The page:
What is the Big 5 model of personality?

Article author
Rachel Scriven
  • Updated

The Big 5 Personality model - also known as the OCEAN model - is a grouping of personality traits based on 5 groupings of statistically clustered behaviours identified using Factor analysis.

 

Factor analysis is a way to take a large amount of data variables – in this case personal characteristics – and find patterns within that data which reveal overlapping behaviours, to create meaningful groupings of similar items.

 

The Big 5 theory of personality emerged from research conducted by psychologists Costa and McCrae in the 1980’s. Since then the five factor model of personality has been widely accepted as the best standard for describing the fundamental building blocks of personality.

 

The original 5 factors were termed conscientiousness, agreeableness, neuroticism, openness to experience and extraversion. All Big 5 models follow similar groupings, but do not match up exactly since they use their own statistical algorithms and differing terms and ways of representing personality data.

 

Facet5 was created in the late 1980’s and was the first Big5 measure in Europe. We use the terms Will, Energy, Affection, Control and Emotionality, more everyday terms for talking about and understanding personality. We represent personality by placing 4 of the factors around a wheel with Emotionality purposefully positioned underneath as an interpretive factor.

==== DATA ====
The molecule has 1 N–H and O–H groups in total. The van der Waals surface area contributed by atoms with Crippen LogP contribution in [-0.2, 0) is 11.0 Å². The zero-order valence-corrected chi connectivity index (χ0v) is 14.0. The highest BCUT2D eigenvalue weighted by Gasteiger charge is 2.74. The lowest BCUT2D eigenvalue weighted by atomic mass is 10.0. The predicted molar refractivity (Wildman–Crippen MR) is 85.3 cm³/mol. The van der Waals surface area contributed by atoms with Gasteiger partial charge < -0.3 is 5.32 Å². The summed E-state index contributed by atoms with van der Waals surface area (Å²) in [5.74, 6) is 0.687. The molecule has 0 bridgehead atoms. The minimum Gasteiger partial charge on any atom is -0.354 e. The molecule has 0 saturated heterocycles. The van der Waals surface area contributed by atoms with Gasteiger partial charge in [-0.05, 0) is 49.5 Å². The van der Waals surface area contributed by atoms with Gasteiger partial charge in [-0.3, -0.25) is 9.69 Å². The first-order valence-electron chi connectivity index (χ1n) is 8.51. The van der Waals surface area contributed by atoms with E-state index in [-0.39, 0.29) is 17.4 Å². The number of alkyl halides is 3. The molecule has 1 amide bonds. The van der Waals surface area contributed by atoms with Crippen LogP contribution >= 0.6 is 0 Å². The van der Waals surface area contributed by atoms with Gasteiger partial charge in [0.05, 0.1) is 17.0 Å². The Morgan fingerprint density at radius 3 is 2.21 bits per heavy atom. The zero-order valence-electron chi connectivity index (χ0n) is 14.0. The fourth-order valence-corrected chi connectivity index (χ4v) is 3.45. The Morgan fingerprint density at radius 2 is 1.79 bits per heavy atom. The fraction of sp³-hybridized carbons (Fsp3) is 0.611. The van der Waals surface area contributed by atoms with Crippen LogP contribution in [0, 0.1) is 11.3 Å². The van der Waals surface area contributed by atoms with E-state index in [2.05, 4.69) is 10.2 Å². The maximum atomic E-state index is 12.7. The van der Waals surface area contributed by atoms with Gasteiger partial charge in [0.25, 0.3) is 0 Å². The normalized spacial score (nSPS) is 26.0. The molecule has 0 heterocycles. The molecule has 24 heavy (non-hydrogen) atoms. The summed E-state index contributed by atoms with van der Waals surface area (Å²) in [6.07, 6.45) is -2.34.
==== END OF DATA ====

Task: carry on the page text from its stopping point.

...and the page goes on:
More or less?

Models which use less than 5 factors inevitably miss out essential elements of an individual’s personality. Psychological research consistently find 5 factors to be the irreducible minimum needed to give a comprehensive description of personality and behaviour. 

Models still built on factor analysis but which use a more than 5 factors in their model, while statistically robust, are often considered too broad and complex to be clearly grasped and easily applied in the workplace.

 

The trick is to find a balance between what is academically robust and organizationally applicable.

 

“As psychologists we adhere strongly to scientific principles, but as practitioners, we know that nothing works unless it is easy to understand and apply. Our mission has been to turn reliable data into information that is presented in the most practical and usable way possible.”

Rebekah Williams
Director & co-author

 

 

  

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